When my lawyer spouse was tapped to clerk for a federal judge in Casper, Wyoming, she couldn’t turn down the prestigious post. An avid hiker, I was eager to spend a year closer to Yellowstone and Grand Teton National Parks but was less keen to relocate from my hip New England town with its excellent coffee and international restaurants. Although friends argue that my tastes veer to those of a 7th grader—pizza, bagels, macaroni and cheese—I do abundantly appreciate fine java and crusty bread. I was delighted when I spied a French bakery in downtown Casper. Maybe I could make this western experience work after all.
My elation was short lived. A local told me the shop would likely soon close. Embarrassed, she explained, “People have stopped going there. You know—part of the whole anti-French ‘Freedom Fries’ thing. It’s terrible.” She referred to the directive by the Chairman of the Committee on House Administration to rename French fries in the Congressional cafeterias after France declined to support the proposed U.S. Invasion of Iraq to look for—as it turned out—nonexistent WMDs. Long entrenched, albeit relatively dormant, American anti-French sentiment was proudly displayed once again. Asked for comment about the Freedom Fries dust up, French embassy spokeswoman Nathalie Loisau remarked wryly that French fries were originally from Belgium. (You could almost hear the deserving sneer: “Imbeciles!”)
American Francophobia has many roots. Americans sense that the French are not eternally grateful for the Allied liberation during WW II. The controversial British historian David Starkey asserts that French anger towards the Americans and the English stems from conflicted feelings over having been liberated: “People don’t like being freed. They mistake liberators for conquerors.” French historian Justin VaÏsse contends the distrust has more to do with the missing Franco-American lobby in the U.S.; few Americans are of direct or recent French descent. Whatever the reasons, there is a nagging American belief that the French are just different.
Sure, their incomprehensible love of Jerry Lewis’ inane comedies sets them apart. But they are undeservedly mocked as somehow less manly, less virile—tending towards “blue-blood” instead of Red-blooded American. Remember when John Kerry’s presidential bid was brought down, in part, because Commerce Secretary Don Evans—and numerous Republican pundits—emphasized that John Kerry liked French things and somehow “looked French”? Newt Gingrich trotted out this tired line of attack again in his primary fight with Mitt Romney: “And just like John Kerry—he speaks French, too.” How I’d wished that Mitt had had the temerity to reply: “And just like Franҫois Mitterrand—and seemingly every other French leader—Newt took a mistress. How very French.”
There is, however, one real thing that makes the French different: They have a deep compassion and affinity towards the homeless. Polls consistently show that French people are more sympathetic towards the homeless than residents of any other European nation. An astonishing 75% of French people surveyed in a 2009 poll said they felt “solidarity” with rough sleepers (the French colloquialism for the homeless), and 56% said that they feared they could be homeless themselves someday. As Angelique Chrisafis , reflected in The Guardian, “The French are the nationality most likely to view homelessness as the result of financial crisis, unemployment and housing crises and the least likely to blame the individual for personal reasons such as drugs or alcohol.” Compare this to a 2011 American survey from University of North Carolina, Chapel Hill in which 91% of respondents asserted that homelessness was primarily caused by drug and alcohol abuse; 62% said it was laziness.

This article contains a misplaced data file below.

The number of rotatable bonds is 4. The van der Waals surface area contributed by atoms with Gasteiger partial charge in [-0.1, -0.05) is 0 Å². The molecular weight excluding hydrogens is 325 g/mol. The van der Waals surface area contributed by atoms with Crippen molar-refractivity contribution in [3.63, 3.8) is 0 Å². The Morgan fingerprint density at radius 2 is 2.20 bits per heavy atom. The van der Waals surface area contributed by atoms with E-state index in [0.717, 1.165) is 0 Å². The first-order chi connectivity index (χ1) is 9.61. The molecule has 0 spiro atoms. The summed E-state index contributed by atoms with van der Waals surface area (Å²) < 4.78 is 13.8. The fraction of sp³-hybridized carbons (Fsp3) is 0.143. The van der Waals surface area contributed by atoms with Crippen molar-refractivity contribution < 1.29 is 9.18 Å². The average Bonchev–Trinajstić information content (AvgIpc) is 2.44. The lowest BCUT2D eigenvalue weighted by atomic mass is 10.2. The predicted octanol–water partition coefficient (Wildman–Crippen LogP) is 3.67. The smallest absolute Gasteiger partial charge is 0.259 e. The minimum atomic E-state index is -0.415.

Like French nationals as a whole, a large percentage of American women fear that they could someday be homeless. The 2013 poll by Allianz Life Insurance Co. of North America found that even 27% of very successful women (those making over $200,000 a year) reported worrying that they might become destitute. A survey reported in Bloomberg supports these findings: Women experienced more acute anxiety about finances than the men surveyed.
This complements the findings of a recent survey by the Public Religion Research Institute: American libertarians are overwhelming young, white and male. Nora Caplan-Bricker, writing in the New Republic, argues, “The thing about freedom is its heights are limitless, and its lows are bottomless. Libertarians, I presume, look at that void and never consider that they will do anything but rise.” If you believe that boundless freedom surely enables success, you are less likely to support a social safety net. But if you assume that fortune can be fleeting and fickle, you are “all in” on a social contract.
Thus, it was refreshing to learn that a young, affluent, white male Parisian—Joël Catherin—took a stand for the rough sleepers in his neighborhood several winters ago. Using the ubiquitous, tattered cardboard signs that panhandlers, the world over, use to cajole loose change from luckier passersby, he forced Parisians to expand ever more their already sympathetic hearts. He noticed a homeless elderly woman in his neighborhood suffering through a bitterly cold winter night. Instead of her usual sign, “I am hungry”, he made her a new sign that read, “I could be your grandmother.” It worked wonders; many more people gave money. My cynical side wonders why he didn’t invite her in for a warm croissant and hot café-au-lait, but—hey—we do what we can when we can. He began to make clever, eye-catching signs for homeless people all over Paris and started a city-wide discussion: “It wasn’t about money; it was about changing the way people view others.”
Perhaps this Christmas we could all strive to be a little more French? Vive le French toast!